“What you do with the foot will also depend on what the horse is doing, and how severe the injury is. Some horses have injuries so bad that they need to be confined to strict stall rest. Some will be hand walking, and some will be just walking and trotting for a long period of time before they can progress to faster work,” explains Morrison.
“How extreme/severe a shoe you make for the injured foot/leg really depends on the severity of the injury. We’re usually trying to match our therapy to the severity of the lesion. Therapeutic shoes also have a downside. Every time you manipulate a foot to take pressure off one area, you are loading something else. You are especially loading the hoof capsule (and putting more force in the heel region) when you elevate the heel to unload the deep digital flexor tendon. I hate to wedge horses up if they don’t need it because it can lead to secondary complications,” he says. You walk a fine line, doing the least manipulation that will still do the job.
TAKE ADVANTAGE OF LAY-UP TIME
Some horses that are laid up for an injury have bad feet. “I suggest using lay-up time to try to restore the foot and get better heel function. Often the horseman is trying to get the horse to compete at a higher level and we are shoeing to enhance that athletic performance. Sometimes it’s not the best thing for the horse’s foot. If the horse will be laid up for a significant amount of time, I always take that opportunity to pull him out of those shoes and try to restore normal function back into the foot,” says Morrison.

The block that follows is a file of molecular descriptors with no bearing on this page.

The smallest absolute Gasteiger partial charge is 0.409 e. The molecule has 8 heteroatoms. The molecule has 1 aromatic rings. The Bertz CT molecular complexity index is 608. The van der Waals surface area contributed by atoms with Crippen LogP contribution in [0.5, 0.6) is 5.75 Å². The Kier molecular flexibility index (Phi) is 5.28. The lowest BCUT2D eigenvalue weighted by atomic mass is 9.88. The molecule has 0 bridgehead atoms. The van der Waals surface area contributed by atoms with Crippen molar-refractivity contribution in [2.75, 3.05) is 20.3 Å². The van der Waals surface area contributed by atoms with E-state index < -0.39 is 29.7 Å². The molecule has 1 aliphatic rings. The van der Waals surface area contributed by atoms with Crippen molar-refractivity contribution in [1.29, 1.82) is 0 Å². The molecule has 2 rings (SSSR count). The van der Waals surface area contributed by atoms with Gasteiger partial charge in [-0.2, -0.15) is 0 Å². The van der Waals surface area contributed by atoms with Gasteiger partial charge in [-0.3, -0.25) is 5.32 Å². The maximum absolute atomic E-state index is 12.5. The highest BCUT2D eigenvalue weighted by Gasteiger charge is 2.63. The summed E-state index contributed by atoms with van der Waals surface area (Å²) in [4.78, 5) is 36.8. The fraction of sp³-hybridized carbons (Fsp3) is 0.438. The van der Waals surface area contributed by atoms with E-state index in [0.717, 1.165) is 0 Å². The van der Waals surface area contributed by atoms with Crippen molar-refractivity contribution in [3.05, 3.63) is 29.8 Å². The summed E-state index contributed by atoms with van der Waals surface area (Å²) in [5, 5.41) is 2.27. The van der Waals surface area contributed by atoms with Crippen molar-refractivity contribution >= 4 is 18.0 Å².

This can often be done by just letting the horse go barefoot. “This is probably the best way to rehabilitate a horse with low heels. Pull the shoes and let the foot function more normally while the horse is laid up. Often the foot will get better structure and form when allowed to be barefoot for a period of time,” he says.
This varies with individual cases. “With some, you can’t simply pull the shoes and let them go barefoot. Some would get too footsore because they are not used to going barefoot. Sometimes we just try to fit them into a more normal, wider-webbed shoe to give more support, to try to get a healthier foot under them.”